Kids: Um, yes. We just have book fairs and you can have stuff for free.
J: So let me get this straight. You are subsidized by the government, so you have free book fairs--and you just sustain a loss with every transaction?
Kids (after I whispered in their ears): We're Socialists.

I'm just sayin', this isn't something you consider when you're picking your major.

PS: In case you're wondering what my husband does for a living, I'm not entirely sure. Sure, he has "Finance Manager" on his emails from Microsoft, but I'm not clear on what that actually means, except that he deals with very large budgets and can produce a pretty mean spreadsheet.

Saturday, October 10, 2009

Robot Fun

We had ourselves a little robot fun today. I simplified an idea I found in Family Fun magazine. We washed out some cans of different sizes, and taped the edges for safety. Then with the kind help of the folks at Home Depot, I picked out some assorted bolts, nuts, washers, etc. I started to hot glue the pieces onto magnets that I got at Michaels, but then stopped when I realized there was a good chance that I'd want the magnets for something else someday. Fortunately for me, the robot construction worked just as well unglued. Family Fun suggested all kinds of other fun "attchments" for our little metal Mr. Potato Heads--curly wire, etc. I had to keep it simple, though.

The kids are having a creative blast! And for only a few dollars, too.

Friday, October 9, 2009

Jam Session

I've been asked a lot of jam questions lately. So, here are a couple thoughts on jam. I am certainly not an expert, but I happen to have an entire counter-ful of canned jam I made this summer, which I think prompts the questions.

Pectin Matters: I've found my jam turn out the very best when I use a "no sugar needed" pectin. That way, I can put way more fruit than sugar in it, and the flavor is amazing (it's actual flavor instead of just sweet). Those pectins don't need the sugar to set up, so you can sweeten it to taste. It just makes it more expensive, since fruit can be pricey.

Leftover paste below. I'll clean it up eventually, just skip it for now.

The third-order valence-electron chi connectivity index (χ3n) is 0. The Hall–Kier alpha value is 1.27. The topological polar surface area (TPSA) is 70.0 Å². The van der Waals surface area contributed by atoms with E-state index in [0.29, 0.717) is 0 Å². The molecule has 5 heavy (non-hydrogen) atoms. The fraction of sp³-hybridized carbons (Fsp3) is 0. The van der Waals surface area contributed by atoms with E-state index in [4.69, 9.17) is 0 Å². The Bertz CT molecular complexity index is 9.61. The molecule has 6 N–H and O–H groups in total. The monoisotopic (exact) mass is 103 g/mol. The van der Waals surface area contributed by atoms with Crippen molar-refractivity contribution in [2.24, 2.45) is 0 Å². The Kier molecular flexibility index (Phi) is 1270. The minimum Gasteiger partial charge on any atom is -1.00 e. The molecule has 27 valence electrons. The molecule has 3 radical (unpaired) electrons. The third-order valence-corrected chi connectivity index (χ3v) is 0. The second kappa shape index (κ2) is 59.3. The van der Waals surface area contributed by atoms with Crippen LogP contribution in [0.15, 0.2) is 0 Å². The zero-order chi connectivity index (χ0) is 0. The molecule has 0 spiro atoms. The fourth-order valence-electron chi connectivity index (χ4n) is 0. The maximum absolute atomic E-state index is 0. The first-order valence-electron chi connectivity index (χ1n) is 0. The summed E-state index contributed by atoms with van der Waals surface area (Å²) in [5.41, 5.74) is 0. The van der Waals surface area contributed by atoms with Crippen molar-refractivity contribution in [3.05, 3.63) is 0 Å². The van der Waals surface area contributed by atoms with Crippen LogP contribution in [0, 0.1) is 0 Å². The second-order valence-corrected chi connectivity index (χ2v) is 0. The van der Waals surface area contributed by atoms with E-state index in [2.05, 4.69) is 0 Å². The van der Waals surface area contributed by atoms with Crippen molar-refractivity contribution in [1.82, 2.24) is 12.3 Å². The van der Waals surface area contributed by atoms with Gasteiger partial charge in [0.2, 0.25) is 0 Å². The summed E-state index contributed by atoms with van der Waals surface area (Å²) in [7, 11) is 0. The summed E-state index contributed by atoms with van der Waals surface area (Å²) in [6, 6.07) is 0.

Agave: I've been substituting agave for sugar in some jam recipes. And by substituting, I mean instead of 8 cups of sugar, I use maybe 2 cups agave. (Agave is at least 4 times sweeter than sugar). It's definitely a different texture. More liquidy--like a fruit spread. I LOVE it, and it produces a more flavorful, less sugary "jam". I think it's perfect for jam, ice cream, toppings, pancakes, etc. But, if you are craving good, old-fashioned jam (as J does), it may leave you wanting.

People have asked me for specific jam recipes. I don't really have a favorite ONE. It seems that each pectin is a little particular, so use the recipe that comes with your pectin. I just made a couple batches of blackberry jam (photo above) with Ball brand no sugar needed pectin, and it turned out wonderfully!!, I'm lucky enough to live in the Pacific Northwest, where blackberries are literally undesireable, uncontrollable weeds that grow all over the place and produce oodles and scads of delicious berries. I also used the Pomona's Universal Pectin (also a "low sugar" one) earlier this summer for cherry jam and it was terrific. So, those two definitely have my recommendation. I do still use sugar in these, just not nearly as much.

For spiced peach jam, which has been wildly popular, use the recipe that comes with the pectin, but add a 1/2 teaspoon each of cinnamon, allspice, and cloves for each 3 lbs (4 c chopped) of peaches that you use. Am I making sense? So, if you're using a recipe that calls for 6 lbs of peaches (or 8 cups of chopped peaches) add 1 teaspoon each cinnamon, allspice, and cloves.